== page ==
“Five years of tax returns was the minimum standard set by former Republican Governor George Pataki, not to mention every other serious candidate for office. Why does Rob Astorino think he can dupe the press and get away with not showing his full returns? What does he have to hide? What’s in those missing four years of returns that Astorino doesn’t want New Yorkers to see?” — Peter Kauffmann, NYSDC spokesman
The Astorino campaign today announced that it plans to release just a single year of Mr. Astorino’s income tax returns. This fails to meet even the minimum standards of transparency established by New York’s last Republican Governor, George Pataki, when he released five years of tax returns in 1994. An interesting note — Pataki faced criticism for lack of disclosure when he released FIVE years. Now, 20 years later, Astorino is trying to get away with just ONE.
The release of income tax returns is a longstanding practice for statewide candidates in New York. This basic measure of transparency has been standard for candidates going back decades. When Governor Cuomo first ran for Attorney General in 2006, he released 14 years of returns and has released his returns every year since — making 22 years of disclosure.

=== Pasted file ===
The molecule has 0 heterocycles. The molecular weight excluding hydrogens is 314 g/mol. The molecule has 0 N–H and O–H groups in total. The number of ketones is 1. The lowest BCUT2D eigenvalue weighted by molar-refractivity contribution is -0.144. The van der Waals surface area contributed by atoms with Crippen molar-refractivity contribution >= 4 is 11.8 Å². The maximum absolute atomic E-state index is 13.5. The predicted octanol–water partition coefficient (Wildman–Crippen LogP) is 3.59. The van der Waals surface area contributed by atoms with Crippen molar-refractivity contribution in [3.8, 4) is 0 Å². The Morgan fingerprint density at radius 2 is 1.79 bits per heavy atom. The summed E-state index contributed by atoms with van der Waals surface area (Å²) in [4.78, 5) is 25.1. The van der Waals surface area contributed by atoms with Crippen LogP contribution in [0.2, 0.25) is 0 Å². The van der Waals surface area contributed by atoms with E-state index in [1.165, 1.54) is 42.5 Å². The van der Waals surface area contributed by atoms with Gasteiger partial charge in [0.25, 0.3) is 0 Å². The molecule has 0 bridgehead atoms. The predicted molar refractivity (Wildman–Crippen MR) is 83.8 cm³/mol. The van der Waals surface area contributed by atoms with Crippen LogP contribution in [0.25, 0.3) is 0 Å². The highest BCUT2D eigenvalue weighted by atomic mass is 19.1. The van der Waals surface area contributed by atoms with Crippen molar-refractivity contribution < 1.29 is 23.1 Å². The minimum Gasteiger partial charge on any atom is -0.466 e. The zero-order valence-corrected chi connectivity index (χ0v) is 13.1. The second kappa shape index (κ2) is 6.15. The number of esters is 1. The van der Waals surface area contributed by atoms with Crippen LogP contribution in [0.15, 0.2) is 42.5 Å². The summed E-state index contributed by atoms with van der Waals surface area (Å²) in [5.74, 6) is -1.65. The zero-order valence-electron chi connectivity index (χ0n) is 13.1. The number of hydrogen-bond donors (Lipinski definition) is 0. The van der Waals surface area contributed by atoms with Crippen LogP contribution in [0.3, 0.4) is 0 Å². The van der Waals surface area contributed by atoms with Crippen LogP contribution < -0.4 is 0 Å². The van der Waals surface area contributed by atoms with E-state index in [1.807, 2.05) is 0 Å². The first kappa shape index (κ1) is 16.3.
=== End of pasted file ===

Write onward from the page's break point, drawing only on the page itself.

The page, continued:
This issue is of critical relevance to Astorino because there are so many unanswered questions about his outside income. While he has filed required county disclosure statements, these forms do not provide much insight into exactly how much Astorino was paid by outside interests, what he did to earn that money, or whether or not his outside work interfered with his duties as County Executive. In addition, Astorino appears to be in violation of the law for not having his outside income reviewed by the County Ethics Board as required.
Astorino’s disclosure statements show that he drew salary from two outside employers, one of which had a $3.8 million contract awarded by Westchester County. He has refused to detail what he did to earn $30,000 for a side job with Connecticut-based Townsquare Media. Local elected officials have also raised questions about whether or not Astorino is in violation of the county charter for not serving in a full time capacity.
Democratic elected officials have consistently released their income tax returns. Governor Andrew Cuomo has released his returns every year as Attorney General and Governor. Senator Charles Schumer has released his returns and Senator Kirsten Gillibrand has released her returns dating back to her first term in Congress. Lieutenant Governor Bob Duffy, Attorney General Eric Schneiderman, and State Comptroller Tom DiNapoli have all released their returns. Governor Mario Cuomo released his returns every year he served in public office, including during his time as Lieutenant Governor and Secretary of State.